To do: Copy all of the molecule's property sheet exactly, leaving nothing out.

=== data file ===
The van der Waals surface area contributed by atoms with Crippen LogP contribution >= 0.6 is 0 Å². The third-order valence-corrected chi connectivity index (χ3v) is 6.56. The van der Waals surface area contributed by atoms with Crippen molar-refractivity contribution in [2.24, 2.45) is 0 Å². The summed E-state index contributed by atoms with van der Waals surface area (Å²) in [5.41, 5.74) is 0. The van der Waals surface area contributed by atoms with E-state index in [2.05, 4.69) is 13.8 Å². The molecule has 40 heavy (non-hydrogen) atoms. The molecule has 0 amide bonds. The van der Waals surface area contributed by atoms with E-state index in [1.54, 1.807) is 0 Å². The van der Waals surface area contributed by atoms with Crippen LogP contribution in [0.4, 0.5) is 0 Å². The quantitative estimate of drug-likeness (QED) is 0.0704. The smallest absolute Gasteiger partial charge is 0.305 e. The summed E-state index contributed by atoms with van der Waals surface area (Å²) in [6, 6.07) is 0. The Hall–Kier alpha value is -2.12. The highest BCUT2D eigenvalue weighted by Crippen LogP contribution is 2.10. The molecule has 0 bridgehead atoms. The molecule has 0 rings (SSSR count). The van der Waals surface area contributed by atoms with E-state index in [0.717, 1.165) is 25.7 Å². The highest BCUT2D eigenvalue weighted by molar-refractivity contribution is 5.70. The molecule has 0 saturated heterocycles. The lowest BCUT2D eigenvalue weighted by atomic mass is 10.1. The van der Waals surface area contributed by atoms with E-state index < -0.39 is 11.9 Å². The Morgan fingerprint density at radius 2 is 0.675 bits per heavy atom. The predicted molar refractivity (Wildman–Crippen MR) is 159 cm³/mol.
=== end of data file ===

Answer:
The van der Waals surface area contributed by atoms with Crippen LogP contribution >= 0.6 is 0 Å². The third-order valence-corrected chi connectivity index (χ3v) is 6.56. The van der Waals surface area contributed by atoms with Crippen molar-refractivity contribution in [2.24, 2.45) is 0 Å². The summed E-state index contributed by atoms with van der Waals surface area (Å²) in [5.41, 5.74) is 0. The van der Waals surface area contributed by atoms with E-state index in [2.05, 4.69) is 13.8 Å². The molecule has 40 heavy (non-hydrogen) atoms. The molecule has 0 amide bonds. The van der Waals surface area contributed by atoms with E-state index in [1.54, 1.807) is 0 Å². The van der Waals surface area contributed by atoms with Crippen LogP contribution in [0.4, 0.5) is 0 Å². The quantitative estimate of drug-likeness (QED) is 0.0704. The smallest absolute Gasteiger partial charge is 0.305 e. The summed E-state index contributed by atoms with van der Waals surface area (Å²) in [6, 6.07) is 0. The Hall–Kier alpha value is -2.12. The highest BCUT2D eigenvalue weighted by Crippen LogP contribution is 2.10. The molecule has 0 bridgehead atoms. The molecule has 0 rings (SSSR count). The van der Waals surface area contributed by atoms with E-state index in [0.717, 1.165) is 25.7 Å². The highest BCUT2D eigenvalue weighted by molar-refractivity contribution is 5.70. The molecule has 0 saturated heterocycles. The lowest BCUT2D eigenvalue weighted by atomic mass is 10.1. The van der Waals surface area contributed by atoms with E-state index < -0.39 is 11.9 Å². The Morgan fingerprint density at radius 2 is 0.675 bits per heavy atom. The predicted molar refractivity (Wildman–Crippen MR) is 159 cm³/mol.